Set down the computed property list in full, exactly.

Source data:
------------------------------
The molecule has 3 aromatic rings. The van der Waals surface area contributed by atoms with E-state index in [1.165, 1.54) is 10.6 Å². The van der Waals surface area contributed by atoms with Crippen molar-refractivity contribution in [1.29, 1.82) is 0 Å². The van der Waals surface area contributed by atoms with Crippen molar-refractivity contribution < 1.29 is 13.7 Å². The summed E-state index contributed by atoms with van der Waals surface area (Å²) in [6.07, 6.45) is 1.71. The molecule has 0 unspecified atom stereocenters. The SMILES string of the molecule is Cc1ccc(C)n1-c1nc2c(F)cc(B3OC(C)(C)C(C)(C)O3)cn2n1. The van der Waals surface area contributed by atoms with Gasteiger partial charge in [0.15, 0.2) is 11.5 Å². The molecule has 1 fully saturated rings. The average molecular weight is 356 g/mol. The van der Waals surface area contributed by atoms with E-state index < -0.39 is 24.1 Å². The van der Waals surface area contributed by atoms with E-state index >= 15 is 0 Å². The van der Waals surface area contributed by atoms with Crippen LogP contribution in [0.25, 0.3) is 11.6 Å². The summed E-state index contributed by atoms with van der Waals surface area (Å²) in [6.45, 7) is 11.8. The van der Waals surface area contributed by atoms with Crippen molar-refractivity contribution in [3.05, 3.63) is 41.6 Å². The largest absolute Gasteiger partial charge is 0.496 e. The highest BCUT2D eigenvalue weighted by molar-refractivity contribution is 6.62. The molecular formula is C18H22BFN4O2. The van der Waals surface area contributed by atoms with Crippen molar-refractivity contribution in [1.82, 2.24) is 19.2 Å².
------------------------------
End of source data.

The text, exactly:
The molecule has 3 aromatic rings. The van der Waals surface area contributed by atoms with E-state index in [1.165, 1.54) is 10.6 Å². The van der Waals surface area contributed by atoms with Crippen molar-refractivity contribution in [1.29, 1.82) is 0 Å². The van der Waals surface area contributed by atoms with Crippen molar-refractivity contribution < 1.29 is 13.7 Å². The summed E-state index contributed by atoms with van der Waals surface area (Å²) in [6.07, 6.45) is 1.71. The molecule has 0 unspecified atom stereocenters. The SMILES string of the molecule is Cc1ccc(C)n1-c1nc2c(F)cc(B3OC(C)(C)C(C)(C)O3)cn2n1. The van der Waals surface area contributed by atoms with Gasteiger partial charge in [0.15, 0.2) is 11.5 Å². The molecule has 1 fully saturated rings. The average molecular weight is 356 g/mol. The van der Waals surface area contributed by atoms with E-state index < -0.39 is 24.1 Å². The van der Waals surface area contributed by atoms with E-state index >= 15 is 0 Å². The van der Waals surface area contributed by atoms with Crippen LogP contribution in [0.25, 0.3) is 11.6 Å². The summed E-state index contributed by atoms with van der Waals surface area (Å²) in [6.45, 7) is 11.8. The van der Waals surface area contributed by atoms with Crippen molar-refractivity contribution in [3.05, 3.63) is 41.6 Å². The largest absolute Gasteiger partial charge is 0.496 e. The highest BCUT2D eigenvalue weighted by molar-refractivity contribution is 6.62. The molecular formula is C18H22BFN4O2. The van der Waals surface area contributed by atoms with Crippen molar-refractivity contribution in [1.82, 2.24) is 19.2 Å².